In this week's "Cybershake," we have some disturbing news for poker gamblers: the next great card shark might be a robot. Plus, we note that there's a Web site that brings a high-tech twist to figuring out if you're popular or not.
When it comes to the age-old rivalry between man and machines, humankind may be slowly losing ground. Powerful computers with clever programming have already beaten grand masters such as Gary Kasparov at chess. And various companies and research groups have built humanoid robots that proved more than capable of playing soccer at last week's international Robocup competition in Japan.
But in the latest arena of competition, computer programmers say their artificial creations may soon -- and literally -- deal humans a very humbling blow.
Last week in Las Vegas, six software engineers competed in the World Poker Robot Championship to prove how far their computer programs, or "bots," have come in playing Texas Hold 'em poker.
The six programs -- with names such as "Poki-X," developed by a team of computer scientists from the University of Alberta in Canada -- first played against each other for title of "world champ." The winner, Poker Probot, nabbed its creator, Hilton Givens, a cool $100,000.
More importantly, it gave Givens, a 37-year-old car salesman from Indiana, a chance to play against Phil Laak, a professional poker player and World Poker champ.
During the three-hour limited game, Given's Poker Probot initially took an early lead against the 33-year-old poker champ.
"It's nerve wracking," said Givens. "I mean, all you can do is sit and watch there and hope for the best."
But the computer program's success was short lived. After more than 300 hands, Laak bested the machine with a pair of aces over the Probot's pair of kings. Laak walked away from the exhibition game, winning just $100 (a side bet with Givens) and a hug from girlfriend, Jennifer Tilly, an actress who won more than $150,000 in a recent World Series of Poker event herself.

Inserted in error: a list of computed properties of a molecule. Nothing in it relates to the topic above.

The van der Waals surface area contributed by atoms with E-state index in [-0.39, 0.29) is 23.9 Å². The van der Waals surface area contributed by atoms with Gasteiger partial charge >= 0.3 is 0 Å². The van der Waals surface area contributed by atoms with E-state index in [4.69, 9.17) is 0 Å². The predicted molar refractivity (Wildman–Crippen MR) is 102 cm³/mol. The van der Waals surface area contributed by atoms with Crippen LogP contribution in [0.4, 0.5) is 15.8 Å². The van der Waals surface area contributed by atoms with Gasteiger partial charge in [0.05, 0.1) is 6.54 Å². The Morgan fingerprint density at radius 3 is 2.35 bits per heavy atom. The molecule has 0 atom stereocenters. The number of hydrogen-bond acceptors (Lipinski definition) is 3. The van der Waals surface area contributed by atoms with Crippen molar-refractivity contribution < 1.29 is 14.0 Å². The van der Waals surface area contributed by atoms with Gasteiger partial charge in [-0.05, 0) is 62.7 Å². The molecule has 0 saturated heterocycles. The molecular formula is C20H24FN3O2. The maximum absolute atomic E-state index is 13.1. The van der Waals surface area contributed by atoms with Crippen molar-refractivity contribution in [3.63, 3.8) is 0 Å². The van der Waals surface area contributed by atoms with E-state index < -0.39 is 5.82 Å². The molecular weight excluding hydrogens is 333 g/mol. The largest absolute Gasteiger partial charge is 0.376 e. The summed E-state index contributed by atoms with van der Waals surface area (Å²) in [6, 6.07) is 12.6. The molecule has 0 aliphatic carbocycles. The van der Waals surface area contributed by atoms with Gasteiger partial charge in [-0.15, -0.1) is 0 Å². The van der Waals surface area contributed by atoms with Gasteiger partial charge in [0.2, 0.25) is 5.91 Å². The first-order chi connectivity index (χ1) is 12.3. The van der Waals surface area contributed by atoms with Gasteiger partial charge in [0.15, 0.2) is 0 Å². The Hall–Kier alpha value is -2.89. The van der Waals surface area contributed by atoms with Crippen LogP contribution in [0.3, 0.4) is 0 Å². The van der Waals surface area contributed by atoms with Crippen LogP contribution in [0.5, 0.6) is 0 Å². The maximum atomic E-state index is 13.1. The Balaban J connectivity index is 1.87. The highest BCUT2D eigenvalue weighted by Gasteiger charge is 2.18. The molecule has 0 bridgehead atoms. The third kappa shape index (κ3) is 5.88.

Laak admitted that it was a tough tournament and he believes that the software will eventually improve enough that it will beat the best human players eventually.
"There's no doubt in my mind," says Laak.
The bots pose no threat to established poker players who gamble at casinos since gaming halls bar high-tech, electronic aids. However, computer programmers say such bots could be surreptitiously used in online poker games and at Internet gambling sites typically located off-shore of the United States.
That's why many players and online casinos -- such as GoldenPalace.com, which sponsored the robot poker game -- are taking a hard look at the bots. Many programmers, such as Givens, say that within three to four years, poker bots could become unbeatable by human players.
And that, they say, is no bluff.
-- Al Mancini, ABC News
It's a question that haunts teenagers and vain "grown-ups" constantly: "Am I popular?"
In the digital age, the estimated 50 millions users of America Online's Instant Messenger service have a quick and easy way to perform that self-esteem check online.
At AOL's AIMFight.com, AIM users merely enter their "screen name" and that of their rivals and then click on the "fight" button. Within seconds, the site produces a numerical score that shows who's pop and who's not.